Why Godzilla? Because he has just been paid a tribute while poor King Kong has missed out. They deserve a joint tribute, these two monsters with a shared movie history, which is why they have come together to “Problematics” this week.
Godzilla is a Japanese creation borrowed by Hollywood. Last week, Japan mounted his head at a height of 52 m in Tokyo. But we need all of Godzilla, not just his head, so count 52 m as his full height.
King Kong is a Hollywood concept borrowed by the Japanese, most notably in King Kong vs Godzilla (1962). Varying in height from movie to movie, he was 20 m tall in King Kong Escapes (1967), which is just the height we’re looking at. Add to cart.
Finally, there is a giant squid whose pictures went viral in 2014 after it was supposedly washed up on a California beach. He turned out to be a hoax, which doesn’t matter. It’s size that does matter, Godzilla insists, and we find that the alleged size of the alleged squid was 48 m. Add to cart and proceed to checkout.
They align themselves as shown in the visual representation above by my colleague Sanjay Tambe. Squid stretches out between Kong and Godzilla’s feet, while Godzilla leans forward until his head touches Kong’s. They fit together neatly, much to the delight of Pythagoras.
(Kong × Kong) + (Squid × Squid) = (Godzilla × Godzilla)
=> (20 × 20) + (48 × 48) = (52 × 52)
=> 400 + 2,304 = 2,704
These are large numbers, though, and need to be scaled down. Let 4 metres = 1 Problematic unit. Then, Kong measures 5 Problematics, Squid 12 Problematics, and Godzilla 13 Problematics. That’s much better.
They still obey Pythagoras; (5×5) + (12×12) = (13×13). Additionally, they go off on their own trip.
Perimeter of their alignment
= Kong + Squid + Godzilla
= 5 + 12 + 13
= 30 Problematics
Also, area of the alignment
= ½ × Kong × Squid
= ½ × 5 × 12
= 30 square Problematics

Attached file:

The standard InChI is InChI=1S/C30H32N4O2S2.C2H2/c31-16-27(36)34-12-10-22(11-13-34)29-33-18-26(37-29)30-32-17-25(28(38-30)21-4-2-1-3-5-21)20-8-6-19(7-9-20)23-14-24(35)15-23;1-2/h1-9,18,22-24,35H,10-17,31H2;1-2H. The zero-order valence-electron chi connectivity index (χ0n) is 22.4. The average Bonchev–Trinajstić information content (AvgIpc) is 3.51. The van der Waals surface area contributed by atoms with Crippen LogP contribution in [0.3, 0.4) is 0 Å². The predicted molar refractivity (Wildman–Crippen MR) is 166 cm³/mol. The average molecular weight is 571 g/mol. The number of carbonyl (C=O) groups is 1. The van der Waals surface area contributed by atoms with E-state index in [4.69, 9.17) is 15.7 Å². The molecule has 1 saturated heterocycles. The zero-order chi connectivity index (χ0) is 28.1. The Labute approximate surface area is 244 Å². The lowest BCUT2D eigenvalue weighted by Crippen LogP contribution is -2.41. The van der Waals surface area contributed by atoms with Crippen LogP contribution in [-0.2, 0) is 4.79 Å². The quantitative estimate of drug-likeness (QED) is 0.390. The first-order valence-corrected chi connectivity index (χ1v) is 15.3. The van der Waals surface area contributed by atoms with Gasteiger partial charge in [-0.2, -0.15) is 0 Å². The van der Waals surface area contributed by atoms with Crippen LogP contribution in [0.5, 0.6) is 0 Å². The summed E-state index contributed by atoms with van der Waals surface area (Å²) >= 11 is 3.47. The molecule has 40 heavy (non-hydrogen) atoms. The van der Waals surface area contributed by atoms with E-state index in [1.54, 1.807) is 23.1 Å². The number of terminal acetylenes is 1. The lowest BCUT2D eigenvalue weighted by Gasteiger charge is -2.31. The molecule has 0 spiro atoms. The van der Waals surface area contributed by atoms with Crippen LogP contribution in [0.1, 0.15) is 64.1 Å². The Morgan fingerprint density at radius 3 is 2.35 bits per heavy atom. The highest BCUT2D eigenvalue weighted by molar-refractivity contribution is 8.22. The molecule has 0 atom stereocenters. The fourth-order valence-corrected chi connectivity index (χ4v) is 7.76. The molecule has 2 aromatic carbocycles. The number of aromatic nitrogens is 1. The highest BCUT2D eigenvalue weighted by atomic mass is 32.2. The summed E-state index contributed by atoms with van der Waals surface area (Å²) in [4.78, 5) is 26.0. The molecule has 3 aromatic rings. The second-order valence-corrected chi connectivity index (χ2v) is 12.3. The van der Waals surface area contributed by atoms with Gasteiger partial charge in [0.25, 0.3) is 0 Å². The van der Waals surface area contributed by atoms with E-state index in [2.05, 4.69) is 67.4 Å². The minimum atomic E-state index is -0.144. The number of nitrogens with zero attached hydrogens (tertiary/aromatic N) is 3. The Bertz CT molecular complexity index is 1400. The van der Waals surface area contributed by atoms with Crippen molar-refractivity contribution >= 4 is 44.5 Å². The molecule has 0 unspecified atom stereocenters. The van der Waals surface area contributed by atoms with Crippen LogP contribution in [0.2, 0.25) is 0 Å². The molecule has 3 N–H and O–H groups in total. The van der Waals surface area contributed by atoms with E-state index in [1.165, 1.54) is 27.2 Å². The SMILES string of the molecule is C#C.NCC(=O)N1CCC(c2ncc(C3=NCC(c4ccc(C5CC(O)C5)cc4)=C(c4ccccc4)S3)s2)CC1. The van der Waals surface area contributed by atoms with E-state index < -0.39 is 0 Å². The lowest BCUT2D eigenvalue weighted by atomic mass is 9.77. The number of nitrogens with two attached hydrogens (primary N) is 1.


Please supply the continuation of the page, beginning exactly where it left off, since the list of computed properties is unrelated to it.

This is something very rare, a matching perimeter and area. Among all right-angled triangles whose sides are in whole numbers, only two enjoy such a match. One of these rare triangles is the one above, with sides of 5, 12 and 13 units.
Puzzle#6A: Find the dimensions of the other such triangle.
What you wrote
Of the two puzzles last week, Puzzle#5B had a mistake initially. The original version asked for an anagram of AREA CULPRIT but it didn’t translate into PARTICULATE, as M Natrajan pointed out. Thanks to his alert, I could change it to ATE A CULPRIT before it was too late. Sorry about the mistake.
The answer to Puzzle#5B is PARTICULATE. Pretty much a killer it is!
Lakshmi Swathi Gandham
ATE A CULPRIT = PARTICULATE.
Anil Kumar, Sampath Kumar V, Shalesh Kumar (separate letters)
Mr Kabir — Puzzle#5A solved by my cousin Janani N P (10th Standard, St. Joseph’s School, Coimbatore) with a bit of help from my side.
Number of guys who have travelled to all three regions = 1.2
Number of guys who have permanently settled down in North = 1.8
Number of guys who have permanently settled down in South = 2.4
Number of guys who have permanently settled down in East = 3.0
Sampath Kumar V (IIM-K alumnus)
Kabir — Find attached image for Puzzle#5A. Thought a Venn diagram would do better justice than me writing down the answers.
M Natrajan, IIM-C (Class of 2009)
Please tender exact change
Puzzle#6B: Take all rupee denominations currently in circulation, coins as well as notes. Ignore paise, though. Now manage your change.
(i) If you have exactly one currency unit of each denomination from Re 1 to Rs 50, which amounts below Rs 100 will you never be able to put together?
(ii) If you are allowed as many coins and notes as you want between Re 1 and Rs 50, what is the smallest amount you will need to assemble so that you can form any whole amount between Re 1 and Rs 100?
Please mail your replies to: firstname.lastname@example.org
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